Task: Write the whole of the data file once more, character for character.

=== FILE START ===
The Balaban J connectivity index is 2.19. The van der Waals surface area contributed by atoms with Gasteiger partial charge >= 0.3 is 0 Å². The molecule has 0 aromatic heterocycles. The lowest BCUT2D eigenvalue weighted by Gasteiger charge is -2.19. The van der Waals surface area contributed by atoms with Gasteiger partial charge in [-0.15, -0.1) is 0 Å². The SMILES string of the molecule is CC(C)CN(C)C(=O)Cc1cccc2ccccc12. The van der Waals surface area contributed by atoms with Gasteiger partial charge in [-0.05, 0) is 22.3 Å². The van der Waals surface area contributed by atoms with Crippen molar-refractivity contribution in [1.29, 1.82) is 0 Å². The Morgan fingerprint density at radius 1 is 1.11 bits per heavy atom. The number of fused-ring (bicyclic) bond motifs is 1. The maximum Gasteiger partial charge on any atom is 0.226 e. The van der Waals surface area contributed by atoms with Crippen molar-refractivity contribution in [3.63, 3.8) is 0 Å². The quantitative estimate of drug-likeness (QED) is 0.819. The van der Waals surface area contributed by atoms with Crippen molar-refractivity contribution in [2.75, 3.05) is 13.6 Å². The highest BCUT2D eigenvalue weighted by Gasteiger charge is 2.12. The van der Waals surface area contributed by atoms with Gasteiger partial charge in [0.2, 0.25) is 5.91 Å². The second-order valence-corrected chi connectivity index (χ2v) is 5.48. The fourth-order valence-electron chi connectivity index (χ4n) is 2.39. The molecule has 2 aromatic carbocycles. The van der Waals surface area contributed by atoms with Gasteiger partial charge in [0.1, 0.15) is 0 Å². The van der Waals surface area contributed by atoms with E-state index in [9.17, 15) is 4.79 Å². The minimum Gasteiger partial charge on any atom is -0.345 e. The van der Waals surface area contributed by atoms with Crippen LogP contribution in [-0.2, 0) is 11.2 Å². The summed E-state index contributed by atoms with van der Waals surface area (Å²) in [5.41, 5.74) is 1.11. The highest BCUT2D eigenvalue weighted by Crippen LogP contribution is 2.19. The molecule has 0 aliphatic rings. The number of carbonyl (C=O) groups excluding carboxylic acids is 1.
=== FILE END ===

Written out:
The Balaban J connectivity index is 2.19. The van der Waals surface area contributed by atoms with Gasteiger partial charge >= 0.3 is 0 Å². The molecule has 0 aromatic heterocycles. The lowest BCUT2D eigenvalue weighted by Gasteiger charge is -2.19. The van der Waals surface area contributed by atoms with Gasteiger partial charge in [-0.15, -0.1) is 0 Å². The SMILES string of the molecule is CC(C)CN(C)C(=O)Cc1cccc2ccccc12. The van der Waals surface area contributed by atoms with Gasteiger partial charge in [-0.05, 0) is 22.3 Å². The van der Waals surface area contributed by atoms with Crippen molar-refractivity contribution in [1.29, 1.82) is 0 Å². The Morgan fingerprint density at radius 1 is 1.11 bits per heavy atom. The number of fused-ring (bicyclic) bond motifs is 1. The maximum Gasteiger partial charge on any atom is 0.226 e. The van der Waals surface area contributed by atoms with Crippen molar-refractivity contribution in [3.63, 3.8) is 0 Å². The quantitative estimate of drug-likeness (QED) is 0.819. The van der Waals surface area contributed by atoms with Crippen molar-refractivity contribution in [2.75, 3.05) is 13.6 Å². The highest BCUT2D eigenvalue weighted by Gasteiger charge is 2.12. The van der Waals surface area contributed by atoms with Gasteiger partial charge in [0.2, 0.25) is 5.91 Å². The second-order valence-corrected chi connectivity index (χ2v) is 5.48. The fourth-order valence-electron chi connectivity index (χ4n) is 2.39. The molecule has 2 aromatic carbocycles. The van der Waals surface area contributed by atoms with Gasteiger partial charge in [0.1, 0.15) is 0 Å². The van der Waals surface area contributed by atoms with E-state index in [9.17, 15) is 4.79 Å². The minimum Gasteiger partial charge on any atom is -0.345 e. The van der Waals surface area contributed by atoms with Crippen LogP contribution in [-0.2, 0) is 11.2 Å². The summed E-state index contributed by atoms with van der Waals surface area (Å²) in [5.41, 5.74) is 1.11. The highest BCUT2D eigenvalue weighted by Crippen LogP contribution is 2.19. The molecule has 0 aliphatic rings. The number of carbonyl (C=O) groups excluding carboxylic acids is 1.